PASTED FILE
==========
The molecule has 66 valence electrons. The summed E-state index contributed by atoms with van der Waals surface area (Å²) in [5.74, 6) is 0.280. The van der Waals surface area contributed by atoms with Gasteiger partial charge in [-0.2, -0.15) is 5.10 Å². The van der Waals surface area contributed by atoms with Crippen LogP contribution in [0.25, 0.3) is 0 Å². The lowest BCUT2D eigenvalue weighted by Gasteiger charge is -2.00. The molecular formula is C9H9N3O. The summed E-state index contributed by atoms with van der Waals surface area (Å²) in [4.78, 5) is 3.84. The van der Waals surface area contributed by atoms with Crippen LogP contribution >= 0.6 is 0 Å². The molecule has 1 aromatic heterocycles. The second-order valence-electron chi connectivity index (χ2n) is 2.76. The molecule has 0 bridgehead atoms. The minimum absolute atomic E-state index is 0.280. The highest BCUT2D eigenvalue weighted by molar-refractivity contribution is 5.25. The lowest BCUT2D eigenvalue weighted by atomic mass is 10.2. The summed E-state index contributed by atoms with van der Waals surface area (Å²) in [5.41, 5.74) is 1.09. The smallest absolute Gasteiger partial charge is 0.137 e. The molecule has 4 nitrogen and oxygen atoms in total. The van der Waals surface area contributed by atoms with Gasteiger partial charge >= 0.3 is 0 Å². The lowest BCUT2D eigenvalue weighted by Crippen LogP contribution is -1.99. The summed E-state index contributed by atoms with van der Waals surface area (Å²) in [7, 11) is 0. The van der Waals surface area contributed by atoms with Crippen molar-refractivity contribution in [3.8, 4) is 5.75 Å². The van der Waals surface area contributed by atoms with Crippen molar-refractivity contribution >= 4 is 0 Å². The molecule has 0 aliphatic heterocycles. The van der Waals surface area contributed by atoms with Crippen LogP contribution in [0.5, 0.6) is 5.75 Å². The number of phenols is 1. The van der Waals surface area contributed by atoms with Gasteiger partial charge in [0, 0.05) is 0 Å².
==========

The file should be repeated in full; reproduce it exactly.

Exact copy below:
The molecule has 66 valence electrons. The summed E-state index contributed by atoms with van der Waals surface area (Å²) in [5.74, 6) is 0.280. The van der Waals surface area contributed by atoms with Gasteiger partial charge in [-0.2, -0.15) is 5.10 Å². The van der Waals surface area contributed by atoms with Crippen LogP contribution in [0.25, 0.3) is 0 Å². The lowest BCUT2D eigenvalue weighted by Gasteiger charge is -2.00. The molecular formula is C9H9N3O. The summed E-state index contributed by atoms with van der Waals surface area (Å²) in [4.78, 5) is 3.84. The van der Waals surface area contributed by atoms with Crippen LogP contribution >= 0.6 is 0 Å². The molecule has 1 aromatic heterocycles. The second-order valence-electron chi connectivity index (χ2n) is 2.76. The molecule has 0 bridgehead atoms. The minimum absolute atomic E-state index is 0.280. The highest BCUT2D eigenvalue weighted by molar-refractivity contribution is 5.25. The lowest BCUT2D eigenvalue weighted by atomic mass is 10.2. The summed E-state index contributed by atoms with van der Waals surface area (Å²) in [5.41, 5.74) is 1.09. The smallest absolute Gasteiger partial charge is 0.137 e. The molecule has 4 nitrogen and oxygen atoms in total. The van der Waals surface area contributed by atoms with Gasteiger partial charge >= 0.3 is 0 Å². The lowest BCUT2D eigenvalue weighted by Crippen LogP contribution is -1.99. The summed E-state index contributed by atoms with van der Waals surface area (Å²) in [7, 11) is 0. The van der Waals surface area contributed by atoms with Crippen molar-refractivity contribution in [3.8, 4) is 5.75 Å². The van der Waals surface area contributed by atoms with Crippen molar-refractivity contribution >= 4 is 0 Å². The molecule has 0 aliphatic heterocycles. The van der Waals surface area contributed by atoms with Crippen LogP contribution in [0.5, 0.6) is 5.75 Å². The number of phenols is 1. The van der Waals surface area contributed by atoms with Gasteiger partial charge in [0, 0.05) is 0 Å².